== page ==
If costs are more than the revenue generated by the tax, the board could increase taxes with the approval of ColoradoCare members without getting approval from voters as a whole. The other option would be cutting payments to providers, a hypothetical that has opponents predicting a doctor exodus if ColoradoCare passes.

There are other questions: Can single-payer work in an individual state or does it really require a national program? Will even more people move to Colorado for access to publicly funded health care? Will ColoradoCare be able to cover abortion services when the state constitution already prohibits spending public money on abortion?

Who supports it?

The measure has received support from groups in Colorado and around the country that support universal health care and a single-payer approach.

Democratic elected officials from the more left-leaning wing of the party like Rep. Joe Salazar, Rep. Jonathan Singer and Sen. Irene Aguilar support it. They appeared alongside Vermont Sen. Bernie Sanders at a recent rally in Boulder to urge voters to pass the amendment.

Many county-level Democratic and Green Party organizations also support it.

Who opposes it?

A substantial majority of Colorado’s elected officials, starting with Gov. John Hickenlooper and continuing down through a good chunk of the state House and Senate — on both sides of the aisle — oppose Amendment 69. Business groups oppose it, which isn’t surprising given the level of taxation envisioned by the amendment. Sole proprietors and business owners are particularly hard hit, as they’ll have to pay both sides of the tax.

Insurance companies oppose it, which also isn’t surprising given the way a single-payer system would sideline them, as do many hospitals and doctor groups.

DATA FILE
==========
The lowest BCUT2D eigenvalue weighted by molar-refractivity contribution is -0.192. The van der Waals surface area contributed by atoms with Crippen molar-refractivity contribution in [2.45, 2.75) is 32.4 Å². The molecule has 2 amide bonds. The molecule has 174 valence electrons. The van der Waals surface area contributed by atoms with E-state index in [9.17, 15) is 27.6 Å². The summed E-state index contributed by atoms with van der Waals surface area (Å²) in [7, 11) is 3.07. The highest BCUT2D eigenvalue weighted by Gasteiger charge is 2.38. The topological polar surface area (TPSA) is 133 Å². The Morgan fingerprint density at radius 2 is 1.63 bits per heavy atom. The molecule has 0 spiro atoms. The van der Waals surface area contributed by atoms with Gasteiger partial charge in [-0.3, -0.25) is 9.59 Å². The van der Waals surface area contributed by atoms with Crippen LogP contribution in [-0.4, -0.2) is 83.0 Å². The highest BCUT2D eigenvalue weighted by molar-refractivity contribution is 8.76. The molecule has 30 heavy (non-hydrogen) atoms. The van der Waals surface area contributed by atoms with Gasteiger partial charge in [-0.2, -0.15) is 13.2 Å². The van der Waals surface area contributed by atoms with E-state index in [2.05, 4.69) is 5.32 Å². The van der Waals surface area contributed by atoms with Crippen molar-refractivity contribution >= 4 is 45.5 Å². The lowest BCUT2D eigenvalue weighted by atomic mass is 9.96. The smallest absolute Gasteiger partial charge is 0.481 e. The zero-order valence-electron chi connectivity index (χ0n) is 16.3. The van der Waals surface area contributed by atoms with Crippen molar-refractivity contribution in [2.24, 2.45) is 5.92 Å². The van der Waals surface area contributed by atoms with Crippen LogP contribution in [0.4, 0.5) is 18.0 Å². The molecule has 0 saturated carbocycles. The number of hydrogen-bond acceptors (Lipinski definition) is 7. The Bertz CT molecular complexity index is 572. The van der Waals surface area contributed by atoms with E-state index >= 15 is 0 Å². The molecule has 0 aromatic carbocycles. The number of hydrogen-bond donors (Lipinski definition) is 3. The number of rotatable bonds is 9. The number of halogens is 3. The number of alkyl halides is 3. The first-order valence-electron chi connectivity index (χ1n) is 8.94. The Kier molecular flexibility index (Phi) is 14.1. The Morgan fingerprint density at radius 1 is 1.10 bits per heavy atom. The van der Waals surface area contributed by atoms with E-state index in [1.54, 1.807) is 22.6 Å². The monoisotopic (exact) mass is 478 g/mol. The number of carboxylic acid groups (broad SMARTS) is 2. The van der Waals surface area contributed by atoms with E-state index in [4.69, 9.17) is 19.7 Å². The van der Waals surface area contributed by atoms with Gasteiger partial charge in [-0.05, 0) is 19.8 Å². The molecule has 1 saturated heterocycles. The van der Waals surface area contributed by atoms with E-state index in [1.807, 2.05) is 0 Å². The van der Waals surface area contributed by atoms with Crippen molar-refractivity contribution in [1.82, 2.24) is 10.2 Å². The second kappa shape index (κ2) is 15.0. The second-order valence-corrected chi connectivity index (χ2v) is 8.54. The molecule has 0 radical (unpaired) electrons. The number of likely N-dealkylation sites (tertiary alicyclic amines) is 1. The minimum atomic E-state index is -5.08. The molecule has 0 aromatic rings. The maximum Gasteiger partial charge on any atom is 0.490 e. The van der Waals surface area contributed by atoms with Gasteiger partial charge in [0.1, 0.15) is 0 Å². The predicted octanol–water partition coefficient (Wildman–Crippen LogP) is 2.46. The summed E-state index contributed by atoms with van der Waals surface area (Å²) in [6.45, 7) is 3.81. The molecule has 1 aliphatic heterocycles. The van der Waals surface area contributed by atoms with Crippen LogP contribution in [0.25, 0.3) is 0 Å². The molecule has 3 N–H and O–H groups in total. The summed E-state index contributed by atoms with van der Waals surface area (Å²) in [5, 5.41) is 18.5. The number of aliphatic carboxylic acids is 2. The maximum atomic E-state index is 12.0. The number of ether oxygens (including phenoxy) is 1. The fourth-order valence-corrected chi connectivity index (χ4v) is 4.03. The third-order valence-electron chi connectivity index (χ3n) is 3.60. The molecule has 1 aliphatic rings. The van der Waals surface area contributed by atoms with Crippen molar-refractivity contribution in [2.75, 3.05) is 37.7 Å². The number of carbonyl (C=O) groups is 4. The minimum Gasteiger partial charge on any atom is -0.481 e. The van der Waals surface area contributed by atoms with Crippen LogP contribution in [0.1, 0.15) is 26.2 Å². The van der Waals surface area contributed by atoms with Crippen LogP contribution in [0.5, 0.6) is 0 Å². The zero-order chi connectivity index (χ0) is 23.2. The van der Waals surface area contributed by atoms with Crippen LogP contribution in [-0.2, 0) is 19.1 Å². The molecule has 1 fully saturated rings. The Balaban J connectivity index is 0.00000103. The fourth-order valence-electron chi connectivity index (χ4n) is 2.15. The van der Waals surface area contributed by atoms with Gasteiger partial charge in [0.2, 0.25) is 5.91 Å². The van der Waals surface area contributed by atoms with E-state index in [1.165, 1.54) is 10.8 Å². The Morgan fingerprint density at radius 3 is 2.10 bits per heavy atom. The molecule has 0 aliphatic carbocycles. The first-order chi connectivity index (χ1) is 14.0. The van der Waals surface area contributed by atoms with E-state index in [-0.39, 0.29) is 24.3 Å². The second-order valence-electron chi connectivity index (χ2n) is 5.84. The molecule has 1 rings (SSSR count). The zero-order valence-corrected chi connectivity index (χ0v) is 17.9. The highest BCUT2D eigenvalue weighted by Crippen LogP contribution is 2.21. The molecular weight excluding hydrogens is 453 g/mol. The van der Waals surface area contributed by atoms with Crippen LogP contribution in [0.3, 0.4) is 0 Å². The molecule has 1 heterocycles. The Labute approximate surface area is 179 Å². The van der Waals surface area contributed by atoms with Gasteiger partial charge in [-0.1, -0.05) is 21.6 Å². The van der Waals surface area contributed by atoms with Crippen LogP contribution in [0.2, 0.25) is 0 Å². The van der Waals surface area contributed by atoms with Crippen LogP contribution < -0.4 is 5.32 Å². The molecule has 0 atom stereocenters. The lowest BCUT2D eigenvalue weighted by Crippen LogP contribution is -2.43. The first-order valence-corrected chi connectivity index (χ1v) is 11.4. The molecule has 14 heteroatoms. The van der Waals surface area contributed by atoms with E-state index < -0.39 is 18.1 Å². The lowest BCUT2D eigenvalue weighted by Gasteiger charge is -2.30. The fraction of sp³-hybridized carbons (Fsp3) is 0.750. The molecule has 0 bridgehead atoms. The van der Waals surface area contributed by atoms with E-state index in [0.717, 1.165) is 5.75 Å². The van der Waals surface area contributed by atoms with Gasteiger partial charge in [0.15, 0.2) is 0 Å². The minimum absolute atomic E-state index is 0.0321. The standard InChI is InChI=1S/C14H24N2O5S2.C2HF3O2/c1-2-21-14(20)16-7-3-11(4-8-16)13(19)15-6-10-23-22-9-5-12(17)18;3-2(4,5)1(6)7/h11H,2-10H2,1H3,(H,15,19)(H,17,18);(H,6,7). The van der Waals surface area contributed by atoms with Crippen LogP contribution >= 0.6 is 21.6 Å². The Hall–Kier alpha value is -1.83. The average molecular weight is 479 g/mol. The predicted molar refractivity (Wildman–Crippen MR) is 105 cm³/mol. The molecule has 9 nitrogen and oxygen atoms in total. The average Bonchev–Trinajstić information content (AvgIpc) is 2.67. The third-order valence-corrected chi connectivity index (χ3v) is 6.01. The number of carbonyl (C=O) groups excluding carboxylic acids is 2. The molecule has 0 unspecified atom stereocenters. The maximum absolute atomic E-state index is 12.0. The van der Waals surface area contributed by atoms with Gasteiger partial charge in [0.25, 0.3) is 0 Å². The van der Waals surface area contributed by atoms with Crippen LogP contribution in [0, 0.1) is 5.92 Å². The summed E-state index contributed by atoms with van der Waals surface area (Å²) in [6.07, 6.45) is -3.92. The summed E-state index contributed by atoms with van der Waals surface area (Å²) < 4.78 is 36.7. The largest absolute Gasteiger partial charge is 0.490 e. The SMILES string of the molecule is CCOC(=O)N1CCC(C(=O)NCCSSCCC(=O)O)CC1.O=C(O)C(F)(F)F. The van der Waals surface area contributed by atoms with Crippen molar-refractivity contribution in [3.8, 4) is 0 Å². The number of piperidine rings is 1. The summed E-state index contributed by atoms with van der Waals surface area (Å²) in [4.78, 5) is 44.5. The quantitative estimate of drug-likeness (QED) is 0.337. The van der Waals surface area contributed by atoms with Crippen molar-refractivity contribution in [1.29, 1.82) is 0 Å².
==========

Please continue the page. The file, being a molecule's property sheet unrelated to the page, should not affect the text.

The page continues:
However, so do many labor unions and progressive advocacy groups. They generally support the goal of single-payer, universal health care, but they believe it needs to happen at the national level.

The abortion rights group NARAL Pro-Choice Colorado came out against Amendment 69 in June. Its leaderships fears that a previous constitutional amendment that prohibits spending state money on abortions would mean that women who have access to abortion coverage now through private insurance would lose it under ColoradoCare. Proponents insist that would not be the case, but it would likely provoke a legal challenge.

Erica Meltzer

Author: Erica Meltzer

Erica Meltzer covers government and politics. She's worked for newspapers in Colorado, Arizona and Illinois and once won a First Amendment Award by showing up in the wrong place at the wrong time. She served in the Peace Corps in Paraguay and can swear fluently in Guarani. She gets emotional about public libraries. Contact Erica Meltzer at 303-502-2802, emeltzer@denverite.com or @meltzere.